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Beckett and "Nancy," together again

Posted by Christopher Shea  July 18, 2008 11:39 AM

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At least two publications this week fell for a nine-year-old high-concept gag: a supposed literary correspondence between existentialist par excellence Samuel Beckett and the original author of the comic strip "Nancy," Ernie Bushmiller. Such was Beckett's enthusiasm for Bushmiller's deadpan style, we are led to believe, that in the early 1950s he sent the cartoonist several ideas for strips.

Editor and Publisher magazine "broke" the news, drawing on a blog item by a cartoonist and writer named R.C. Harvey, and a blogger for the Seattle paper The Stranger picked it up. Trouble is, the whole story is bogus, having originated in a 1999 issue of The Hermenaut, the late, lamented Boston-based magazine published by Josh Glenn -- in the "Fake Authenticity" issue, no less. "The Bushmiller/Beckett Letters" were written, in fact, by A.S. Hamrah and illustrated by R. Sikoryak. After some desultory words of thanks, here's how "Bushmiller" responded to some of "Beckett's" proposals:

I don’t know how well they’re going to work. I think the problem you’re having, Sam, is the same problem any literary man might have. You’re not setting up the gags visually and you’re rushing to the snapper. It seems to me you’ve got the zingers right there at the beginning, in panel No. 1, and although I have to admit you got Nancy and Sluggo in some crackerjack predicaments, I don’t see how they got there.

For instance, putting Nancy and Sluggo in the garbage cans is a good gag, but in my opinion, you can’t have them in there for all three panels. How did they get there? Same thing when you had them buried in the sand. I like to do beach gags, but I don’t think that having Nancy buried up to her waist in the first two panels and then up to her neck in the third one is adequately explained, and I’ve been at this game for a while now. Also, why would Sluggo be facing in the opposite direction when he’s talking to her?

Alerted by amused comics bloggers to its own crackerjack predicament, Editor and Publisher somewhat lamely updated its story to say the tale is "apparently a hoax," while The Stranger's Paul Constant manfully calls himself "the stupid credulous … hack of the day." (Hey, it happens.) In his original item, Constant posted this real "Nancy" panel, which hints at where the idea for the classic faux letters came from:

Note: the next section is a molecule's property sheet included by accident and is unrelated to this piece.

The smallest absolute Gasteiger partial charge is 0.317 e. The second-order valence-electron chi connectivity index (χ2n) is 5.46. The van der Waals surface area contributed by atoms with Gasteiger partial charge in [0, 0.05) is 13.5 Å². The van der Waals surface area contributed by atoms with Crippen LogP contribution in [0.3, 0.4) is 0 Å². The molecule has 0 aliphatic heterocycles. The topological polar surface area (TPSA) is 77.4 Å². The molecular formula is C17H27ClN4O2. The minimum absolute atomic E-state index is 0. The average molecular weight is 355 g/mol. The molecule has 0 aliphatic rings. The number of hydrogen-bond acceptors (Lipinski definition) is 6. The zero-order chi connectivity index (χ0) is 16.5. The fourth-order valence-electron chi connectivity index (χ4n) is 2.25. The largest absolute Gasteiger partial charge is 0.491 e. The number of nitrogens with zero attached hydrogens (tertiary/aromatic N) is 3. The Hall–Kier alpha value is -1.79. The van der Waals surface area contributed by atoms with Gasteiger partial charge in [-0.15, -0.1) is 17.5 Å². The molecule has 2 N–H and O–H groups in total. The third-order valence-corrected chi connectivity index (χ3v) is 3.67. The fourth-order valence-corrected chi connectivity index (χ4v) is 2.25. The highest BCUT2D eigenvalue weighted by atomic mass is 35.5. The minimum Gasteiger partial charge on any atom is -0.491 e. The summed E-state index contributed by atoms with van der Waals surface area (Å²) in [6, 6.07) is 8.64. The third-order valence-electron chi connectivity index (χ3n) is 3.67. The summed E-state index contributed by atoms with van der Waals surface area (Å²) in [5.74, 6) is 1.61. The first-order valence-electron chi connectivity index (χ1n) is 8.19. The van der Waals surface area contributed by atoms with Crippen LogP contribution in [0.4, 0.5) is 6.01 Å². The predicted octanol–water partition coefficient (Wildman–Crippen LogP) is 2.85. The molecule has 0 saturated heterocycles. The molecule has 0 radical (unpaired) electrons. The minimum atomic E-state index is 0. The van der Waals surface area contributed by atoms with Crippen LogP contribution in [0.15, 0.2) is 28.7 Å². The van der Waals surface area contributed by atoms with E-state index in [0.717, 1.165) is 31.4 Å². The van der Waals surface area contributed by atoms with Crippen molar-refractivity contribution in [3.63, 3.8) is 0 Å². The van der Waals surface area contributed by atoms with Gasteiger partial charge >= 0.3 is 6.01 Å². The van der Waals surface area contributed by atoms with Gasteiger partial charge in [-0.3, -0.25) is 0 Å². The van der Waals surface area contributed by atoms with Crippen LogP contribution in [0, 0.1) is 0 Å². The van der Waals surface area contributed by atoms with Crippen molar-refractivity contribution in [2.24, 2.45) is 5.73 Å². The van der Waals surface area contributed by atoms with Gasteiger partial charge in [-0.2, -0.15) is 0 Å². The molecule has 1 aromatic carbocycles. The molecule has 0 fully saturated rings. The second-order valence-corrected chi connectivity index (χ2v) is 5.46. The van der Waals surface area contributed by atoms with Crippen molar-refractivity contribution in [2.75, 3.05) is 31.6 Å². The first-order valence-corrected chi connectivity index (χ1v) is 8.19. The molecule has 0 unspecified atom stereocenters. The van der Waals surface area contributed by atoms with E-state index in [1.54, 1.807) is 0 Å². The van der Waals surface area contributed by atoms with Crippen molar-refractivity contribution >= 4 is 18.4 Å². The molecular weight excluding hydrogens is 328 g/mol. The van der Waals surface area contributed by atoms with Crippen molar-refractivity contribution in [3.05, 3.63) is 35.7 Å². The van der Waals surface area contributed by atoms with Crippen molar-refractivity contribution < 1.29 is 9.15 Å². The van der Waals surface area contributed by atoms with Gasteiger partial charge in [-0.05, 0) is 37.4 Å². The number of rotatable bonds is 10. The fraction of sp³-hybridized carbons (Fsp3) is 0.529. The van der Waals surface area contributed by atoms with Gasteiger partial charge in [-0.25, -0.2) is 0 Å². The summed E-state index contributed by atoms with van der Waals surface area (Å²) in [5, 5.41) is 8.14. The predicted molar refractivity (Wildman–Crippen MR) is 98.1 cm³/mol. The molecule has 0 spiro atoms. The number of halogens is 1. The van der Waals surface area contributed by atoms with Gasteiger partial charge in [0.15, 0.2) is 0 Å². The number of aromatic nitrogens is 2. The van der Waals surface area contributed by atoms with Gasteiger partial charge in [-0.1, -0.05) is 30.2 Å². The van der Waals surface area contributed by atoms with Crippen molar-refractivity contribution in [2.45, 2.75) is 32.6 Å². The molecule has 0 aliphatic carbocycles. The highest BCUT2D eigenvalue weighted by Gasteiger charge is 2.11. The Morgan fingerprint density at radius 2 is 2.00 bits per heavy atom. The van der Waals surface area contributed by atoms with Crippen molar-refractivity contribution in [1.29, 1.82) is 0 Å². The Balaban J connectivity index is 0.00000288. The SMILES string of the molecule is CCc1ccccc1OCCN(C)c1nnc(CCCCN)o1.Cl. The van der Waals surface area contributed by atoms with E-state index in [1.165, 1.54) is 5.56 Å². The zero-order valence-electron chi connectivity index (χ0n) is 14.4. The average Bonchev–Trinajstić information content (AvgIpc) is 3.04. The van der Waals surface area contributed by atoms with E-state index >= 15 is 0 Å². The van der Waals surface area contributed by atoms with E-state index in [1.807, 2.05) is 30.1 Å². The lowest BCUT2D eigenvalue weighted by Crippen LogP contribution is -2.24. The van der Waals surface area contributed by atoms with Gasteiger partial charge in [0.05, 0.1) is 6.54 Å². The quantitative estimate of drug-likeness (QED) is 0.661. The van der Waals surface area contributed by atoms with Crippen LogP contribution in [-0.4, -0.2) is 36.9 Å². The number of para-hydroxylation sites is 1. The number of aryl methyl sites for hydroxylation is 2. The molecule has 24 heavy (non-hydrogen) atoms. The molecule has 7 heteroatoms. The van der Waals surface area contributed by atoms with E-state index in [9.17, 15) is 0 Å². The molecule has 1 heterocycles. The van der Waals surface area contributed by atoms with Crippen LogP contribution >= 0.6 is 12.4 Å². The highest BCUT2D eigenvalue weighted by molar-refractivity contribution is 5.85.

Unfathomably profound -- or inane?
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About brainiac Brainiac is the daily blog of the Globe's Sunday Ideas section, covering news and delights from the worlds of art, science, literature, history, design, and more. You can follow us on Twitter @GlobeIdeas.
Brainiac blogger Kevin Hartnett is a writer in Columbia, South Carolina. He can be reached here.

Leon Neyfakh is the staff writer for Ideas. Amanda Katz is the deputy Ideas editor. Stephen Heuser is the Ideas editor.

Guest blogger Simon Waxman is Managing Editor of Boston Review and has written for WBUR, Alternet, McSweeney's, Jacobin, and others.

Guest blogger Elizabeth Manus is a writer living in New York City. She has been a book review editor at the Boston Phoenix, and a columnist for The New York Observer and Metro.

Guest blogger Sarah Laskow is a freelance writer and editor in New York City. She edits Smithsonian's SmartNews blog and has contributed to Salon, Good, The American Prospect, Bloomberg News, and other publications.

Guest blogger Joshua Glenn is a Boston-based writer, publisher, and freelance semiotician. He was the original Brainiac blogger, and is currently editor of the blog HiLobrow, publisher of a series of Radium Age science fiction novels, and co-author/co-editor of several books, including the story collection "Significant Objects" and the kids' field guide to life "Unbored."

Guest blogger Ruth Graham is a freelance journalist in New Hampshire, and a frequent Ideas contributor. She is a former features editor for the New York Sun, and has written for publications including Slate and the Wall Street Journal.

Joshua Rothman is a graduate student and Teaching Fellow in the Harvard English department, and an Instructor in Public Policy at the Harvard Kennedy School of Government. He teaches novels and political writing.


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